In order for your vehicle’s brakes to work correctly, brake fluid is needed. It’s the brake fluid that makes the brake pads press against the rotors whenever you press the brake pedal to stop or slow down your car. But as time goes on moisture, air and sludge are absorbed into the brake fluid and contaminate it. When there’s air in the brake fluid it causes the braking to feel spongy, hugely reducing its efficiency. When we flush a brake system we remove all of the existing fluid and moisture, and put clean, new fluid in. A brake fluid exchange or flush makes sure that your brake system is performing well and it also makes the components of your brake system last longer.
The way a mobile mechanic will remove the fluid is by using a handheld vacuum pump and atmospheric pressure. This does not have the power of a pressure bleeder, but it is industry approved and can get the job done. Bleeding your brakes by having a mechanic come to you offers additional convenience as well.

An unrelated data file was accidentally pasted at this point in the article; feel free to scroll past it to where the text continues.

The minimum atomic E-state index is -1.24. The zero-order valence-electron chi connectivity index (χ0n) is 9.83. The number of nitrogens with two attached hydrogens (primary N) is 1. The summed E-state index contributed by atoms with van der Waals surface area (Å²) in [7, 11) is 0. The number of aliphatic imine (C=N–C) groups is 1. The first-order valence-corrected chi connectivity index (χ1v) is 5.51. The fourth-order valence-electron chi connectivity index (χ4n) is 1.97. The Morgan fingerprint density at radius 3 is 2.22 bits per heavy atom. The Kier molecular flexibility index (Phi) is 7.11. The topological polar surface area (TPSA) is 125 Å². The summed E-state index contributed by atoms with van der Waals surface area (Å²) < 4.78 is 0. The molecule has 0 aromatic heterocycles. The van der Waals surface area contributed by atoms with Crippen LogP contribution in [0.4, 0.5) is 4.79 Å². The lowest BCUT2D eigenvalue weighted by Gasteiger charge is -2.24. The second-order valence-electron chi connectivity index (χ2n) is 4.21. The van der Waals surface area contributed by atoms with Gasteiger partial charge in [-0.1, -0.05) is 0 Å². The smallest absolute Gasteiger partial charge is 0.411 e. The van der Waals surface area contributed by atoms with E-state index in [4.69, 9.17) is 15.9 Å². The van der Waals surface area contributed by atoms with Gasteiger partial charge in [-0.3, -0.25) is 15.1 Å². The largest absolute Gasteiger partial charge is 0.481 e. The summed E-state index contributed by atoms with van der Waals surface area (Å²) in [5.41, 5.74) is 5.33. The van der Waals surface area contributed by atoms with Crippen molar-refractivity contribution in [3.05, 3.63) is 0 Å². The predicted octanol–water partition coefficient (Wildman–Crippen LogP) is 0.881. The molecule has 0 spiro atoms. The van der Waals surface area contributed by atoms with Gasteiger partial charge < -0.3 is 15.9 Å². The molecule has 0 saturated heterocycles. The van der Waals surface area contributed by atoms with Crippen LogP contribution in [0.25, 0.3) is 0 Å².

These are the steps used in brake fluid exchange or flushing:
It is a good idea to follow the maintenance schedule recommended by your vehicle’s manufacturer. Either every 36 months or every 24,000 miles is the general rule for when changing brake fluid should happen. Make sure to use a brake fluid that your car manufacturer recommends, in other words if your automobile requires regular brake fluid don’t use silicone-based brake fluids on it.
Other ways you can tell that your brake system needs to be flushed is if the performance of your brake system is diminished, if the brake pedal feels spongy, or if the brake fluid looks brown or black which is a sign of contamination.